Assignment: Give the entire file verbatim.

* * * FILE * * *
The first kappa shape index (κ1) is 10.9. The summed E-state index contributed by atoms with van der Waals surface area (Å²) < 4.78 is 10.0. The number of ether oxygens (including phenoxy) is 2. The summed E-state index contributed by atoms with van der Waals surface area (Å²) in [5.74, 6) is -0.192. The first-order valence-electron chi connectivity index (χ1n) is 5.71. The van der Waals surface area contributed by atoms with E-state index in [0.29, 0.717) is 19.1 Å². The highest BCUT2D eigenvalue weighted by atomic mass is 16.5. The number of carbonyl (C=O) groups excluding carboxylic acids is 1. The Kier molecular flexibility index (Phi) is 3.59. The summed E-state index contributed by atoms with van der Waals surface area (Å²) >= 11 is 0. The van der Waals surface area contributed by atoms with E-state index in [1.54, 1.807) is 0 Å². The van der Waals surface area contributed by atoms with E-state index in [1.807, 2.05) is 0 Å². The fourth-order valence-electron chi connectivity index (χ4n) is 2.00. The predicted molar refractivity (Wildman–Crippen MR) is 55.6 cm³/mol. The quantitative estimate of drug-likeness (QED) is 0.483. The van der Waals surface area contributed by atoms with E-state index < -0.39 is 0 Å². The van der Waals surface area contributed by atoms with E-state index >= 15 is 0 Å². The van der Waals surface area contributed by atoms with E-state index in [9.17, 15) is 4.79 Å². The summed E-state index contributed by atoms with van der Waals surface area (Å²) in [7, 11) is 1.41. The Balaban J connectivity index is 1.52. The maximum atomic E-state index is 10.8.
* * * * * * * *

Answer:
The first kappa shape index (κ1) is 10.9. The summed E-state index contributed by atoms with van der Waals surface area (Å²) < 4.78 is 10.0. The number of ether oxygens (including phenoxy) is 2. The summed E-state index contributed by atoms with van der Waals surface area (Å²) in [5.74, 6) is -0.192. The first-order valence-electron chi connectivity index (χ1n) is 5.71. The van der Waals surface area contributed by atoms with E-state index in [0.29, 0.717) is 19.1 Å². The highest BCUT2D eigenvalue weighted by atomic mass is 16.5. The number of carbonyl (C=O) groups excluding carboxylic acids is 1. The Kier molecular flexibility index (Phi) is 3.59. The summed E-state index contributed by atoms with van der Waals surface area (Å²) >= 11 is 0. The van der Waals surface area contributed by atoms with E-state index in [1.54, 1.807) is 0 Å². The van der Waals surface area contributed by atoms with E-state index in [1.807, 2.05) is 0 Å². The fourth-order valence-electron chi connectivity index (χ4n) is 2.00. The predicted molar refractivity (Wildman–Crippen MR) is 55.6 cm³/mol. The quantitative estimate of drug-likeness (QED) is 0.483. The van der Waals surface area contributed by atoms with E-state index < -0.39 is 0 Å². The van der Waals surface area contributed by atoms with E-state index >= 15 is 0 Å². The van der Waals surface area contributed by atoms with E-state index in [9.17, 15) is 4.79 Å². The summed E-state index contributed by atoms with van der Waals surface area (Å²) in [7, 11) is 1.41. The Balaban J connectivity index is 1.52. The maximum atomic E-state index is 10.8.